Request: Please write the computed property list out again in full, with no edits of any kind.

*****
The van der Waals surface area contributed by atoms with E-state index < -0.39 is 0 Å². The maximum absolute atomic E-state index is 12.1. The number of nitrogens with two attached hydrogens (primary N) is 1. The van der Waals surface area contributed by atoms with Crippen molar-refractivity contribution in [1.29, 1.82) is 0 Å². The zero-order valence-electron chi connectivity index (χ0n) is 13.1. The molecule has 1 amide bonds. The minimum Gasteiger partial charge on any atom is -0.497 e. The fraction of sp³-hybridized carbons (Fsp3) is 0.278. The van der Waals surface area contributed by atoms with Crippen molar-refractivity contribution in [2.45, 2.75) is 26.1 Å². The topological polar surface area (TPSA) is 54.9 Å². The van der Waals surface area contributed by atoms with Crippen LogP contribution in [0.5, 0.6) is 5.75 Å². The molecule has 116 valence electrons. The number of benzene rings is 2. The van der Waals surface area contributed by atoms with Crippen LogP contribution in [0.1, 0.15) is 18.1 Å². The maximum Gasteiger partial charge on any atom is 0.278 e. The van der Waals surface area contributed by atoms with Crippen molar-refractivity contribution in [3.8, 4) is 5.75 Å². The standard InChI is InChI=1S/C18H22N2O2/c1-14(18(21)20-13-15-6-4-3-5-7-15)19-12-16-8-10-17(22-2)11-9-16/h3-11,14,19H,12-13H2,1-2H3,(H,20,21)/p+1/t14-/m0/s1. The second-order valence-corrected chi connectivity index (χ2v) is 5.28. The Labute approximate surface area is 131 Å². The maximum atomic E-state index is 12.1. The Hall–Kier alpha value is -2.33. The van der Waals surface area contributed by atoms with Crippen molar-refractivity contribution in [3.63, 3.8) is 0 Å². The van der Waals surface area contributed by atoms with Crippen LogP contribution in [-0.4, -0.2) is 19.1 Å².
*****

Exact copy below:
The van der Waals surface area contributed by atoms with E-state index < -0.39 is 0 Å². The maximum absolute atomic E-state index is 12.1. The number of nitrogens with two attached hydrogens (primary N) is 1. The van der Waals surface area contributed by atoms with Crippen molar-refractivity contribution in [1.29, 1.82) is 0 Å². The zero-order valence-electron chi connectivity index (χ0n) is 13.1. The molecule has 1 amide bonds. The minimum Gasteiger partial charge on any atom is -0.497 e. The fraction of sp³-hybridized carbons (Fsp3) is 0.278. The van der Waals surface area contributed by atoms with Crippen molar-refractivity contribution in [2.45, 2.75) is 26.1 Å². The topological polar surface area (TPSA) is 54.9 Å². The van der Waals surface area contributed by atoms with Crippen LogP contribution in [0.5, 0.6) is 5.75 Å². The molecule has 116 valence electrons. The number of benzene rings is 2. The van der Waals surface area contributed by atoms with Crippen LogP contribution in [0.1, 0.15) is 18.1 Å². The maximum Gasteiger partial charge on any atom is 0.278 e. The van der Waals surface area contributed by atoms with Crippen molar-refractivity contribution in [3.8, 4) is 5.75 Å². The standard InChI is InChI=1S/C18H22N2O2/c1-14(18(21)20-13-15-6-4-3-5-7-15)19-12-16-8-10-17(22-2)11-9-16/h3-11,14,19H,12-13H2,1-2H3,(H,20,21)/p+1/t14-/m0/s1. The second-order valence-corrected chi connectivity index (χ2v) is 5.28. The Labute approximate surface area is 131 Å². The maximum atomic E-state index is 12.1. The Hall–Kier alpha value is -2.33. The van der Waals surface area contributed by atoms with Crippen molar-refractivity contribution in [3.63, 3.8) is 0 Å². The van der Waals surface area contributed by atoms with Crippen LogP contribution in [-0.4, -0.2) is 19.1 Å².